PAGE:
Trace Adkins works with five different producers on his 11th album, suggesting the country music veteran and reality TV star is searching for an infusion of fresh energy.
The best-tasting veggie burger I’ve ever met is falafel. A product of the Middle East, falafel are deep-fried fritters made from ground chickpeas or fava beans that are tucked into pita pockets and drizzled with tahini. They are delicious, hearty, inexpensive and relatively healthy.
If you weren’t convinced of his talent by James Blake’s debut album, his sophomore release, “Overgrown,” will do the trick.
The latest release from Philadelphia guitarist- songwriter Kurt Vile is a 69-minute double LP of lengthy, languid meditations on the everyday and beyond. The songs unwind slowly, their charms leaving imprints on the way back around.
The adage “truth is stranger than fiction” is proven in “The Lost Wife,” by Alyson Richman. She has succeeded in blending both for an unforgettable reading experience.
The Heady Hoop Tribe, an eclectic group of four women who aim to inspire others through the creative power of modern hoop dance, bring a sense of community to Phoenix.
Just about all the actors in “The Big Wedding” are severely typecast. Diane Keaton is a high-strung, divorced mother like in “Something’s Gotta Give,” Robert De Niro is the father of somebody getting married like in “Meet the Fockers,” Amanda Seyfried is a blushing bride like in “Mamma Mia,” Robin Williams is an eccentric minister like in “License to Wed,” Topher Grace is a deadpan, quick-witted nice guy like in “That ‘70s Show,” and Katherine Heigl is a needy single woman like in every movie she does. Even though the actors are in their comfort zones, not a single person feels natural in “The Big Wedding.” That’s probably because the film doesn’t understand its own characters or their motivations. Nobody behind the camera has any idea what they’re doing, resulting in one of the most awkward romantic comedies of recent memory.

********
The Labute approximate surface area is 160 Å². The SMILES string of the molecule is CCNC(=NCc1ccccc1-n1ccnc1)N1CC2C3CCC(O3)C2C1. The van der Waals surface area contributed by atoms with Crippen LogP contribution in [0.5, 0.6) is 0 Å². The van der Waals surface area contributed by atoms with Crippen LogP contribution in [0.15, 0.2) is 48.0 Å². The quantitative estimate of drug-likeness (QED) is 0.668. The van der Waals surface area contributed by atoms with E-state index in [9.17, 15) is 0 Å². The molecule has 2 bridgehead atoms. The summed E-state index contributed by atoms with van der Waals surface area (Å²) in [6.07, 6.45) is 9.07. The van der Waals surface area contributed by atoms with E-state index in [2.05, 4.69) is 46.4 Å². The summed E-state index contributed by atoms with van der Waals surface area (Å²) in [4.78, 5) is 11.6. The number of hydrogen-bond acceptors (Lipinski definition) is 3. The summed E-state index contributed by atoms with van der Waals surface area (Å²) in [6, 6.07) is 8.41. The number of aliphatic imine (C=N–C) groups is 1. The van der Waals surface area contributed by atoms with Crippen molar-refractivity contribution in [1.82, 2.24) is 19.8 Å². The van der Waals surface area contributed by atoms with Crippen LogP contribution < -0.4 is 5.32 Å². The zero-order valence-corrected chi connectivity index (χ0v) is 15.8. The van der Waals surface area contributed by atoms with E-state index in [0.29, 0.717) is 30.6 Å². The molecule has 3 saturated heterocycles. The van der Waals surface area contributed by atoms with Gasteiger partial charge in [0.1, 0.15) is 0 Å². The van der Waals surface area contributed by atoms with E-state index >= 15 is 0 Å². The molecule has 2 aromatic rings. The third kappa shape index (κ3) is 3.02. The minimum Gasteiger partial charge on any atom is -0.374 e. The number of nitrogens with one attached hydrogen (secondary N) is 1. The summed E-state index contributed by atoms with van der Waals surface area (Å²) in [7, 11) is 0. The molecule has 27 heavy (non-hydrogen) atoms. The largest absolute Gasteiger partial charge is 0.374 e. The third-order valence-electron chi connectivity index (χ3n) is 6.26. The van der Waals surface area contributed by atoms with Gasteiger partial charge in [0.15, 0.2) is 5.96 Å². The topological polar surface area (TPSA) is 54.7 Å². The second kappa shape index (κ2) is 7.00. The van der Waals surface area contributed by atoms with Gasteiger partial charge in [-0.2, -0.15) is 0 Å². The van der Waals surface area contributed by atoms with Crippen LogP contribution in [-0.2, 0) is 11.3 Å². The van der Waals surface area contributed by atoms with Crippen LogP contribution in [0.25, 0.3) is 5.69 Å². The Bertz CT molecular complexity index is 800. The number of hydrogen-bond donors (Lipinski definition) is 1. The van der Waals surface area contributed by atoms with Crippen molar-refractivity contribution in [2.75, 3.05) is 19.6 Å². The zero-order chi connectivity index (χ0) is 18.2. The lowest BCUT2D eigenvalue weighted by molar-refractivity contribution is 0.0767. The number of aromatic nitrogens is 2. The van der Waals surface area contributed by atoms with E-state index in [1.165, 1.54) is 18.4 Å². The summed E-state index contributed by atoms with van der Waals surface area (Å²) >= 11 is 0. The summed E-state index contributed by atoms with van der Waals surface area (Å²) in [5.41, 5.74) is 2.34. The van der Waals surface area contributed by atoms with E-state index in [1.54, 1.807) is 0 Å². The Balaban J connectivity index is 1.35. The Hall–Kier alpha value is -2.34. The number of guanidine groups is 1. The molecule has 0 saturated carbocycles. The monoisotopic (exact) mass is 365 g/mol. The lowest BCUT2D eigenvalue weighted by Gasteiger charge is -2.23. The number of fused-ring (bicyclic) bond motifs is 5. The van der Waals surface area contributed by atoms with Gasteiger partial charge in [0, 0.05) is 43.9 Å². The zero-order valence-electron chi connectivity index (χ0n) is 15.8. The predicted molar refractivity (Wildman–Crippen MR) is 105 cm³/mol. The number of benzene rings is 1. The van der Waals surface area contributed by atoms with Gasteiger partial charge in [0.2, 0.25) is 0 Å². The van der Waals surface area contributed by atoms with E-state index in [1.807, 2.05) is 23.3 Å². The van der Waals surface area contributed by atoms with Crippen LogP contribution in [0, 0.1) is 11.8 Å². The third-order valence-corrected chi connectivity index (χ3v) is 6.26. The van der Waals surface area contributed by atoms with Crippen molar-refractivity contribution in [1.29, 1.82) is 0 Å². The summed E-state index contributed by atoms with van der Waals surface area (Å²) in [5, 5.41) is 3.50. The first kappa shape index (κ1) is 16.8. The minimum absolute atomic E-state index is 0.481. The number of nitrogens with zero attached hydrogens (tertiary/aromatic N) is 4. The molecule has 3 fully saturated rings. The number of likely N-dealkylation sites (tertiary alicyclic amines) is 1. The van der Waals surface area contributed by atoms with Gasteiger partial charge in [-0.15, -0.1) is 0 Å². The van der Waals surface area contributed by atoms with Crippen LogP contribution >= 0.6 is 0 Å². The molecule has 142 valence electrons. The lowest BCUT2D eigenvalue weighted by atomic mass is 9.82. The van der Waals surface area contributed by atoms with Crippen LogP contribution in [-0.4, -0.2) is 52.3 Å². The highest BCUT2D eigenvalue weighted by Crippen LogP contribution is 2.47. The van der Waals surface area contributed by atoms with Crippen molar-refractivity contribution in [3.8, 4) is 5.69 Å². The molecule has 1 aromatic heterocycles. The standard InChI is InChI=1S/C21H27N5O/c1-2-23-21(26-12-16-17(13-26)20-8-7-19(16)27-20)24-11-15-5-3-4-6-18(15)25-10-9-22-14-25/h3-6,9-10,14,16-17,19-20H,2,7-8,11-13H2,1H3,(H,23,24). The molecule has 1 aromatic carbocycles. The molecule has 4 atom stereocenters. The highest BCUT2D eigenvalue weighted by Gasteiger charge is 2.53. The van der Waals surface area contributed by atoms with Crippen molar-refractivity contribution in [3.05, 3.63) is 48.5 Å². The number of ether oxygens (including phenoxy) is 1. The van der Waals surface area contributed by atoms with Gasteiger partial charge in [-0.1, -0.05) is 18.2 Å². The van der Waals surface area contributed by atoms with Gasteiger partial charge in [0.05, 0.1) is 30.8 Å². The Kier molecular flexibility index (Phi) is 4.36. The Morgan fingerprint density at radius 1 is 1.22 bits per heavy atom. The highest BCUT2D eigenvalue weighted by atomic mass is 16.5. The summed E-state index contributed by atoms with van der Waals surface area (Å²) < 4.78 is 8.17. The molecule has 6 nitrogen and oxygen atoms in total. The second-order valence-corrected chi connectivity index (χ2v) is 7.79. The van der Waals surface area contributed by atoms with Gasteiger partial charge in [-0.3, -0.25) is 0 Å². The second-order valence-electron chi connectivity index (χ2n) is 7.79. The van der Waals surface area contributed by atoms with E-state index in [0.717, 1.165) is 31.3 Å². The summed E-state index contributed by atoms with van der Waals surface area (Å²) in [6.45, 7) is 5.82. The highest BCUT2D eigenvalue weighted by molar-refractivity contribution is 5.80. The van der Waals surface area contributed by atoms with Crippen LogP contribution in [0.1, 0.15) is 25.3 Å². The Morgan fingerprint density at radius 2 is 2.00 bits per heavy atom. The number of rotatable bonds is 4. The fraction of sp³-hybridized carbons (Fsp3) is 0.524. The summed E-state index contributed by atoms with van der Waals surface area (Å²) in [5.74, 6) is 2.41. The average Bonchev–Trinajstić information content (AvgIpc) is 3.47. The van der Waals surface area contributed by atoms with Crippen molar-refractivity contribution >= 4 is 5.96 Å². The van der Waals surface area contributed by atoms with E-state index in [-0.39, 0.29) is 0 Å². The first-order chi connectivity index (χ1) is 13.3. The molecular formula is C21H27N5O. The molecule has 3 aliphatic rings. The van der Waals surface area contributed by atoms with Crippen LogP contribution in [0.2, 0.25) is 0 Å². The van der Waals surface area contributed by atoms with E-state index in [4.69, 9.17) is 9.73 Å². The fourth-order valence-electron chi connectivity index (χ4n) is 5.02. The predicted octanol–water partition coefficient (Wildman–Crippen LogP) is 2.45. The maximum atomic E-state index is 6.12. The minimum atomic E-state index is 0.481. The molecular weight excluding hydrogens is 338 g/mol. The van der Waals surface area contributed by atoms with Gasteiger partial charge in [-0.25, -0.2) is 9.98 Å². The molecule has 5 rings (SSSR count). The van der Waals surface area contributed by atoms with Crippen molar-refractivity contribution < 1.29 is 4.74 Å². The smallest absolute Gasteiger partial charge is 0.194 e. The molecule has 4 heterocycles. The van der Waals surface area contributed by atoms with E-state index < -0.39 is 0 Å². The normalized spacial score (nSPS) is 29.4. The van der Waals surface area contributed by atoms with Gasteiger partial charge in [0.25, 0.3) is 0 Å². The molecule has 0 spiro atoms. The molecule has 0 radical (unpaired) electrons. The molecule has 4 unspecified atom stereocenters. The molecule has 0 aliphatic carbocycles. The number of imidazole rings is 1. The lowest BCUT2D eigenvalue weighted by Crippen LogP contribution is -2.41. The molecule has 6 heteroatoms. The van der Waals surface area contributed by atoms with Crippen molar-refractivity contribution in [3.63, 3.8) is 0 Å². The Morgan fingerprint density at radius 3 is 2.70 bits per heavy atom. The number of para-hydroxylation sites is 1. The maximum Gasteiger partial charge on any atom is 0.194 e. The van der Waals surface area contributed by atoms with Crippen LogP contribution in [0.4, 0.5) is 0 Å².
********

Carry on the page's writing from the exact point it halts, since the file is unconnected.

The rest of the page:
The Cannes Film Festival in France will be getting a taste of the Valley next month.
Arizona State University’s Project Humanities is presenting “An Evening with Riva Yares” April 24 as part of the Project Humanities spring kick-off series, “Heroes, Superheroes, and Superhumans.”
While summer temperatures can be a scorcher, there’s one activity that helps Arizonans beat the heat: lounging in the pool. And what better way to cool off than relax in someone else’s pool — especially at one of our state’s sparkling AAA Four or Five Diamond properties?
"Oblivion” is another movie that seems better suited for a video game than a motion picture. Watching the characters engage in endless shoot outs and explore vast, abandoned terrains, all you want to do is get your hands on a controller. Since a movie is unequipped with game play, though, you’re forced to sit back and merely observe the story. Then again, most modern video games have more three-dimensional characters and smarter plots than “Oblivion.” This science fiction mystery from director Joseph Kosinski isn’t completely without some good ideas, elevating it above “Transformers” schlock. It’s just unfortunate those ideas never meld into anything that intriguing.
When former Scottsdale resident Mark Macias used the New York City subway’s 42nd Street Shuttle this past winter, he was transported not only between Grand Central Station and Times Square but back to his hometown.
"42” is far from the first movie to explore racial tensions in sports. We’ve seen this subject depicted in other good films like “Remember the Titans” and “Glory Road.” There are plenty of recognizable figures on display here, such as the underdog nobody believed in, the one man willing to take a chance on that underdog, and the ignorant antagonists that wish to see that underdog fail. Familiarity aside, though, “42” executes just about everything wonderfully. This is a good-hearted picture, carried by sincere performances and passionate direction. Not only is it an inspiring story about overcoming prejudice, but an all around rousing baseball movie too.
While Arizona is home to several upscale dining establishments that meet the most discriminating palates, the state is also home to several fun and kitschy places to nosh at as well. Whether diners are on a road trip or just seeking out the unusual, below are some suggestions for AAA One and Two Diamond restaurants known for their quirkiness as much as their food.